She was in this frame of mind when Robert Bolton was shown into the morning sitting-room. She was sitting with the Bible before her, but with some domestic needlework in her lap. He was doing nothing even having a book ready to his hand. Thus he would sit the greater part of the day, listening to her when she would read to him, but much preferring to be left alone. His life had been active and prosperous, but the evening of his days was certainly not happy.

His son Robert had been anxious to discuss the matter with him first, but found himself unable to separate them without an amount of ceremony which would have filled her with suspicion. ‘I have received a letter this morning from William,’ he said, addressing himself to his father.

‘William Bolton is, I fear, of the world worldly,’ said the step-mother. ‘His words always savour to me of the huge ungodly city in which he dwells.’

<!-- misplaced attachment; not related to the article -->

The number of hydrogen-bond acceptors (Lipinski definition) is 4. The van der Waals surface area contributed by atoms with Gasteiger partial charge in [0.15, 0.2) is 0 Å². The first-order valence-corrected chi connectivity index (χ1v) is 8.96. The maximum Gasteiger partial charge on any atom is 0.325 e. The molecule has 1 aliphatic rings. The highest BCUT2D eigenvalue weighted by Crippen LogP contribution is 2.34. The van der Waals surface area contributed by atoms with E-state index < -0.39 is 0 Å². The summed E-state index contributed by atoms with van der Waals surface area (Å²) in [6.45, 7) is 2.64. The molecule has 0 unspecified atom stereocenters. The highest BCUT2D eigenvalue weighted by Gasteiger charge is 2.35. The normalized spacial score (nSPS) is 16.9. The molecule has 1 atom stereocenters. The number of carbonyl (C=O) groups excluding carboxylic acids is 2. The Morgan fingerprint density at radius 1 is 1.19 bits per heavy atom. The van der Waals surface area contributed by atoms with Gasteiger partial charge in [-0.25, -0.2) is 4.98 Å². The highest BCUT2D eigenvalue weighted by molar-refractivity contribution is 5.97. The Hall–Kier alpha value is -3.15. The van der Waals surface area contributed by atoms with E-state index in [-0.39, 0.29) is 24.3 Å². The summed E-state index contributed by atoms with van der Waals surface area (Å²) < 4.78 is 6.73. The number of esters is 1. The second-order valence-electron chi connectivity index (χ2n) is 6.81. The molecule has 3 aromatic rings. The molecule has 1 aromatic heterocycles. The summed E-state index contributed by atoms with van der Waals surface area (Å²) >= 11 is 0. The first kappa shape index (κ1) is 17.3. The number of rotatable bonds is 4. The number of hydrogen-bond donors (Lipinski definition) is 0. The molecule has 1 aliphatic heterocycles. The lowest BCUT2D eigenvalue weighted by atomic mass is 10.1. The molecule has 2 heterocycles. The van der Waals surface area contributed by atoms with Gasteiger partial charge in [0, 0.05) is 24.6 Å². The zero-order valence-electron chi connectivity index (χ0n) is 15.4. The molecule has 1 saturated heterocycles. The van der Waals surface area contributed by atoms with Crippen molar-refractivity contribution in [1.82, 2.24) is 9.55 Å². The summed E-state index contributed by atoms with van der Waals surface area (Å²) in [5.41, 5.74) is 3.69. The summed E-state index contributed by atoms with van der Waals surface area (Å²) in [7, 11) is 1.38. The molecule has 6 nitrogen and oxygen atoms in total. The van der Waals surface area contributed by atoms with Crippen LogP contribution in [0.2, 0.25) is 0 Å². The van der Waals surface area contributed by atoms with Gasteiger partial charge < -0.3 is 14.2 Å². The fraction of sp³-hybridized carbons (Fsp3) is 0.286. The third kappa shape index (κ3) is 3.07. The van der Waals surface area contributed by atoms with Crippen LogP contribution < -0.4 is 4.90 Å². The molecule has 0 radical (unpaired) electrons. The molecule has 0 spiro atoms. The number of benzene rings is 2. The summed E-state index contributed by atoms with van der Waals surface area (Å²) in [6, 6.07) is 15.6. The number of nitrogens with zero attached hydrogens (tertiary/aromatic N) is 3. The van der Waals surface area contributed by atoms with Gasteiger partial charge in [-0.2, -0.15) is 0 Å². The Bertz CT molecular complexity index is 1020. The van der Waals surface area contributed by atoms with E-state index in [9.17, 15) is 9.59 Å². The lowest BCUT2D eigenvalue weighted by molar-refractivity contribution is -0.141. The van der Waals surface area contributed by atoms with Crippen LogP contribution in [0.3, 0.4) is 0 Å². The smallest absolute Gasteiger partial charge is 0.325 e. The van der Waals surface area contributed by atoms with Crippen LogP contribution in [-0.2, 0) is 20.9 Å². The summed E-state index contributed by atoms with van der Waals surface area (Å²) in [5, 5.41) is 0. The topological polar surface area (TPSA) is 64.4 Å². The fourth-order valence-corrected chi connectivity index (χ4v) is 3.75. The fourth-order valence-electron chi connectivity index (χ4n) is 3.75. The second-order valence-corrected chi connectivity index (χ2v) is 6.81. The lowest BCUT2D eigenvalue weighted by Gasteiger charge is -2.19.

But that this was not a time for such an exercise he would have endeavoured to expose the prejudice of the lady. As it was he was very gentle. ‘William is a man who understands his duty well,’ he said.

‘Many do that, but few act up to their understanding she rejoined.

‘I think, sir, I had better read his letter to you. It has been written with that intention, and I am bound to let you know the contents. Perhaps Mrs. Bolton will let me go to the end so that we may discuss it afterwards.’

But Mrs. Bolton would not let him go to the end. He had not probably expected such forbearance. At every point as to the evidence she interrupted him, striving to show that the arguments used were of no real weight. She was altogether irrational, but still she argued her case well. She withered Bagwax and Dick with her scorn; she ridiculed the quarrels of the male and female witnesses; she reviled the Secretary of State, and declared it to be a shame that the Queen should have no better advisers. But when William Bolton spoke of Hester’s happiness, and of the concessions which should be made to secure that, she burst out into eloquence. What did he know of her happiness? Was it not manifest that he was alluding to this world without a thought of the next? ‘Not a reflection as to her soul’s welfare has once come across his mind,’ she said; —‘not an idea as to the sin with which her soul would be laden were she to continue to live with the man when knowing that he was not her husband.’